I want to know my roots and where my family comes from, the nationality of my ancestors

Reply by adoptee: My adoptive family is my family and besides I am American – what is the big deal.

Reply by parent: I don’t know anything about my family history – why can’t you be happy with your families history.

Reminder to self – apparently ancestry is not really necessary or important and there are no genealogists or family history websites and no one should create family trees or keep family stories alive – history is not important – what is important is family.  I must be just mal-adjusted and angry and lashing out.  Cannot come up with a disclaimer because it is so obvious that I am not in the minority here but being subjected to a closed minded person.

I want to know my family and who I was supposed to be

Reply by adoptee: I was meant to be with the family I am with now. ~ OR ~  God meant me for me to be placed with my family.

Reply by parent: I am sorry you had a bad experience and must have had bad parents.  What did they do wrong?

Reminder to self – always include the disclaimer that you love your family and cannot imagine a different life than what you had.  And if the parent asks the question of why you wish you were not adopted, regardless of the disclaimer you used – respond with yes and no, and that it is possible to love your family and realize the loss that would be to you, and still desire to have not been adopted and to have lived the life you were born into.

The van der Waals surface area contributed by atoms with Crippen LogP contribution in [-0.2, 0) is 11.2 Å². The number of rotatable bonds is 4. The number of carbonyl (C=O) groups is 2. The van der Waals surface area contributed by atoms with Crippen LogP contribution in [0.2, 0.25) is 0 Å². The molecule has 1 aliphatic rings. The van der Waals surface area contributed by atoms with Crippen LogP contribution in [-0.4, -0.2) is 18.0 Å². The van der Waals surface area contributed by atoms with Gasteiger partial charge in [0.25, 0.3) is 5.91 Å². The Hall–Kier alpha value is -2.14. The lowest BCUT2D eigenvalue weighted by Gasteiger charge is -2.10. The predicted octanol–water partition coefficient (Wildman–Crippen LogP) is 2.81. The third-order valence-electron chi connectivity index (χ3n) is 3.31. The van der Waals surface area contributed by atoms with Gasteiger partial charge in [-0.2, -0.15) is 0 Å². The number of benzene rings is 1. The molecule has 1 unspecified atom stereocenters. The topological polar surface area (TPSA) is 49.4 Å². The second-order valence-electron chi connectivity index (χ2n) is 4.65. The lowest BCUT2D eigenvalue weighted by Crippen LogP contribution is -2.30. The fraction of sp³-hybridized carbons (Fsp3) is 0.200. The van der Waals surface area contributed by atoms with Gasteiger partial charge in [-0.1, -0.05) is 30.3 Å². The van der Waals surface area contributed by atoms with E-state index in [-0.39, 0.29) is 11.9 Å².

I want to meet my mother and father and know my story 

Reply by adoptee: I have no desire to meet my birthmother or birthfather and my parents told me my story.

Reply by parent: I am sorry you had a bad experience, what did your parents do wrong?

*******

Really – why can’t we simply have the right to feelings of pain, loss of identity, loss of family, grief over what was meant to be but was not.  Why is it so necessary to make adoptees feel that they are mal-adjusted, ungrateful, mean and hateful for wanting a biological connection to them?  Biological connections make us who we are – how can that desire be a bad thing when we did not choose it?  We were born into one family and raised by another but we still are part of the first and by default part of the second so why not acknowledge both are who we are?  Why are we the ones stuck in the middle?  Why is it that our placements were ‘in the best interests of the child’ but once we become adults those ‘best interests’ are denied?  Why?

Why is it that the adoptees who claim no interest or loss or need to know are the most adamant and vocal?  Why is it necessary to repeat over and over that I am not like other adoptees who want to search, etc.  Sometimes I think of that old saying “he doth protest too much” and wonder if they ever feel the need if they will deny that need to save face…

Why is always and either/or – why can’t we have both?

 

 
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Posted by on July 18, 2010 in Uncategorized